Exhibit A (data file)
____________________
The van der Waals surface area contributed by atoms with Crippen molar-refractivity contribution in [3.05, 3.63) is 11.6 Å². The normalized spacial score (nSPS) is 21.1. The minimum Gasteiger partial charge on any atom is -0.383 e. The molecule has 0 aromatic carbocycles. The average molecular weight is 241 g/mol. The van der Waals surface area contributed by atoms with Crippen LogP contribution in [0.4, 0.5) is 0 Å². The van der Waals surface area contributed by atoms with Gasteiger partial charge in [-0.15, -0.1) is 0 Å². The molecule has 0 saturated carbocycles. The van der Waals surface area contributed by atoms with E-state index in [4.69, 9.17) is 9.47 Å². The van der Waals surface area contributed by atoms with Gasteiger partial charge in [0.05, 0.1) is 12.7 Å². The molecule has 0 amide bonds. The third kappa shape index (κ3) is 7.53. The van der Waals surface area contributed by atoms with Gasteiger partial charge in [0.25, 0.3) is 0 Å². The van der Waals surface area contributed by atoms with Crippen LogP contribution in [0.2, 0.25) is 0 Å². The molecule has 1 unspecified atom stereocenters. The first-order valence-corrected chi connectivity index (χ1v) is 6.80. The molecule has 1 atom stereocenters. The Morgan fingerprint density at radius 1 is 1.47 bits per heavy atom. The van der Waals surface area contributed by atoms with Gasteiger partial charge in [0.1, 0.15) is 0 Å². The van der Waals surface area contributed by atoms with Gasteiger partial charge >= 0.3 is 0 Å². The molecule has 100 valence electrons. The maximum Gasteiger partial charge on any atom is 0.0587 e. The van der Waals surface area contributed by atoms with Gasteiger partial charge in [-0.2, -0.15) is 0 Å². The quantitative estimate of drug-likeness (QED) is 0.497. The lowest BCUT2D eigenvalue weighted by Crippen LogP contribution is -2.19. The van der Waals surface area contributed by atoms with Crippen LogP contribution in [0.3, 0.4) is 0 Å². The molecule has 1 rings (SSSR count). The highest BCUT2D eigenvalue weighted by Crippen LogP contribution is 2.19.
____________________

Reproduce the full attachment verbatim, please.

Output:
The van der Waals surface area contributed by atoms with Crippen molar-refractivity contribution in [3.05, 3.63) is 11.6 Å². The normalized spacial score (nSPS) is 21.1. The minimum Gasteiger partial charge on any atom is -0.383 e. The molecule has 0 aromatic carbocycles. The average molecular weight is 241 g/mol. The van der Waals surface area contributed by atoms with Crippen LogP contribution in [0.4, 0.5) is 0 Å². The van der Waals surface area contributed by atoms with Gasteiger partial charge in [-0.15, -0.1) is 0 Å². The molecule has 0 saturated carbocycles. The van der Waals surface area contributed by atoms with E-state index in [4.69, 9.17) is 9.47 Å². The van der Waals surface area contributed by atoms with Gasteiger partial charge in [0.05, 0.1) is 12.7 Å². The molecule has 0 amide bonds. The third kappa shape index (κ3) is 7.53. The van der Waals surface area contributed by atoms with Gasteiger partial charge in [0.25, 0.3) is 0 Å². The van der Waals surface area contributed by atoms with Crippen LogP contribution in [0.2, 0.25) is 0 Å². The molecule has 1 unspecified atom stereocenters. The first-order valence-corrected chi connectivity index (χ1v) is 6.80. The molecule has 1 atom stereocenters. The Morgan fingerprint density at radius 1 is 1.47 bits per heavy atom. The van der Waals surface area contributed by atoms with Gasteiger partial charge in [0.1, 0.15) is 0 Å². The van der Waals surface area contributed by atoms with Gasteiger partial charge >= 0.3 is 0 Å². The molecule has 100 valence electrons. The maximum Gasteiger partial charge on any atom is 0.0587 e. The van der Waals surface area contributed by atoms with Gasteiger partial charge in [-0.2, -0.15) is 0 Å². The quantitative estimate of drug-likeness (QED) is 0.497. The lowest BCUT2D eigenvalue weighted by Crippen LogP contribution is -2.19. The van der Waals surface area contributed by atoms with Crippen LogP contribution in [0.3, 0.4) is 0 Å². The molecule has 1 rings (SSSR count). The highest BCUT2D eigenvalue weighted by Crippen LogP contribution is 2.19.